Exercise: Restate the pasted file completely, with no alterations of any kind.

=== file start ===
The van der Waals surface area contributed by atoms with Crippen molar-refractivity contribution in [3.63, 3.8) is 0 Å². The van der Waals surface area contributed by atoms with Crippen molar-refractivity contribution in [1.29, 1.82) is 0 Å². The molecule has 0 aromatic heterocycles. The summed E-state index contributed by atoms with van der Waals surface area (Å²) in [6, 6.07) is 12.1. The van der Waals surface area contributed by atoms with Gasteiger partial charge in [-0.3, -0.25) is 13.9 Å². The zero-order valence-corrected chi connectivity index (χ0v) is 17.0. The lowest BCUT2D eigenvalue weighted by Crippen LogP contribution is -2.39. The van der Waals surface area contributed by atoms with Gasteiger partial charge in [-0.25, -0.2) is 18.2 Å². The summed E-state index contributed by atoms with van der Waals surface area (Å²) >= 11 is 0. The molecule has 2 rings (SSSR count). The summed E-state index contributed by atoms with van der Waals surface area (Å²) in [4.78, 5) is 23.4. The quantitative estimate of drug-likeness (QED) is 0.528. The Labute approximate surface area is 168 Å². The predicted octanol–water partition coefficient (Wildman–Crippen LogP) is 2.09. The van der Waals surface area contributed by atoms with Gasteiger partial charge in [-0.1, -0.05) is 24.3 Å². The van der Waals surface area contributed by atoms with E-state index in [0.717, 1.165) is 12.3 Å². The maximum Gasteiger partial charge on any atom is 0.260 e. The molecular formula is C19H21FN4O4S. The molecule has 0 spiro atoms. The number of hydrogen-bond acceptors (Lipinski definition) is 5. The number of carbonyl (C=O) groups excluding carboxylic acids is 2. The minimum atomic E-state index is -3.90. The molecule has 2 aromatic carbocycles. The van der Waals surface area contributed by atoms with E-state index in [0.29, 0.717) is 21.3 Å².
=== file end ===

The van der Waals surface area contributed by atoms with Crippen molar-refractivity contribution in [3.63, 3.8) is 0 Å². The van der Waals surface area contributed by atoms with Crippen molar-refractivity contribution in [1.29, 1.82) is 0 Å². The molecule has 0 aromatic heterocycles. The summed E-state index contributed by atoms with van der Waals surface area (Å²) in [6, 6.07) is 12.1. The van der Waals surface area contributed by atoms with Gasteiger partial charge in [-0.3, -0.25) is 13.9 Å². The zero-order valence-corrected chi connectivity index (χ0v) is 17.0. The lowest BCUT2D eigenvalue weighted by Crippen LogP contribution is -2.39. The van der Waals surface area contributed by atoms with Gasteiger partial charge in [-0.25, -0.2) is 18.2 Å². The summed E-state index contributed by atoms with van der Waals surface area (Å²) >= 11 is 0. The molecule has 2 rings (SSSR count). The summed E-state index contributed by atoms with van der Waals surface area (Å²) in [4.78, 5) is 23.4. The quantitative estimate of drug-likeness (QED) is 0.528. The Labute approximate surface area is 168 Å². The predicted octanol–water partition coefficient (Wildman–Crippen LogP) is 2.09. The van der Waals surface area contributed by atoms with Gasteiger partial charge in [-0.1, -0.05) is 24.3 Å². The van der Waals surface area contributed by atoms with E-state index in [0.717, 1.165) is 12.3 Å². The maximum Gasteiger partial charge on any atom is 0.260 e. The molecular formula is C19H21FN4O4S. The molecule has 0 spiro atoms. The number of hydrogen-bond acceptors (Lipinski definition) is 5. The number of carbonyl (C=O) groups excluding carboxylic acids is 2. The minimum atomic E-state index is -3.90. The molecule has 2 aromatic carbocycles. The van der Waals surface area contributed by atoms with E-state index in [0.29, 0.717) is 21.3 Å².